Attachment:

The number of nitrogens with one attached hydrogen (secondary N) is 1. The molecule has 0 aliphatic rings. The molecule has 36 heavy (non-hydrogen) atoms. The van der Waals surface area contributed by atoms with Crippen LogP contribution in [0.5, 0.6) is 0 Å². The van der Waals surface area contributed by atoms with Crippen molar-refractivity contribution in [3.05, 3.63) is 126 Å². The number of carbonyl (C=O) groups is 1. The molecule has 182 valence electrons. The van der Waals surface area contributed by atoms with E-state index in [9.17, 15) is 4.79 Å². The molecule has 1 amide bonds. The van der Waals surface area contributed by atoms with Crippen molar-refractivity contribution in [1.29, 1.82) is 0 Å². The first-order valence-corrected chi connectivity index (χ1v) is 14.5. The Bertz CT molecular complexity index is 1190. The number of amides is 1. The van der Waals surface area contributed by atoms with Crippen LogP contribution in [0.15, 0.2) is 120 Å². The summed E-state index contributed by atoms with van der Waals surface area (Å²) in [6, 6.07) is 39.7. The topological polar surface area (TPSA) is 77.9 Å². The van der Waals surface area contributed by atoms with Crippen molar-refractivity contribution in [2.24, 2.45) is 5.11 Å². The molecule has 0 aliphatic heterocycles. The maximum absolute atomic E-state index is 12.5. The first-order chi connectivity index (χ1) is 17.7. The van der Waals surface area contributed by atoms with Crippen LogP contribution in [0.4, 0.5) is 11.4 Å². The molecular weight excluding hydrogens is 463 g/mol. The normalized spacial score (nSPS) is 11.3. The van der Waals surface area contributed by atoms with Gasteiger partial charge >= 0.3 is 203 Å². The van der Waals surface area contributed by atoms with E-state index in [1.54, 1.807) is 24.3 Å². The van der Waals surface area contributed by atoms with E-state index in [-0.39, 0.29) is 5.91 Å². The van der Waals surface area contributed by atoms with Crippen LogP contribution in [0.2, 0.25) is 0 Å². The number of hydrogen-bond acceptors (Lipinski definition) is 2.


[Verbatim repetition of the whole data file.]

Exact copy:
The number of nitrogens with one attached hydrogen (secondary N) is 1. The molecule has 0 aliphatic rings. The molecule has 36 heavy (non-hydrogen) atoms. The van der Waals surface area contributed by atoms with Crippen LogP contribution in [0.5, 0.6) is 0 Å². The van der Waals surface area contributed by atoms with Crippen molar-refractivity contribution in [3.05, 3.63) is 126 Å². The number of carbonyl (C=O) groups is 1. The molecule has 182 valence electrons. The van der Waals surface area contributed by atoms with E-state index in [9.17, 15) is 4.79 Å². The molecule has 1 amide bonds. The van der Waals surface area contributed by atoms with Crippen molar-refractivity contribution in [1.29, 1.82) is 0 Å². The first-order valence-corrected chi connectivity index (χ1v) is 14.5. The Bertz CT molecular complexity index is 1190. The number of amides is 1. The van der Waals surface area contributed by atoms with Crippen LogP contribution in [0.15, 0.2) is 120 Å². The summed E-state index contributed by atoms with van der Waals surface area (Å²) in [6, 6.07) is 39.7. The topological polar surface area (TPSA) is 77.9 Å². The van der Waals surface area contributed by atoms with Crippen molar-refractivity contribution in [2.24, 2.45) is 5.11 Å². The molecule has 0 aliphatic heterocycles. The maximum absolute atomic E-state index is 12.5. The first-order chi connectivity index (χ1) is 17.7. The van der Waals surface area contributed by atoms with Crippen LogP contribution in [0.4, 0.5) is 11.4 Å². The molecular weight excluding hydrogens is 463 g/mol. The normalized spacial score (nSPS) is 11.3. The van der Waals surface area contributed by atoms with Gasteiger partial charge >= 0.3 is 203 Å². The van der Waals surface area contributed by atoms with E-state index in [1.54, 1.807) is 24.3 Å². The van der Waals surface area contributed by atoms with E-state index in [-0.39, 0.29) is 5.91 Å². The van der Waals surface area contributed by atoms with Crippen LogP contribution in [0.2, 0.25) is 0 Å². The number of hydrogen-bond acceptors (Lipinski definition) is 2.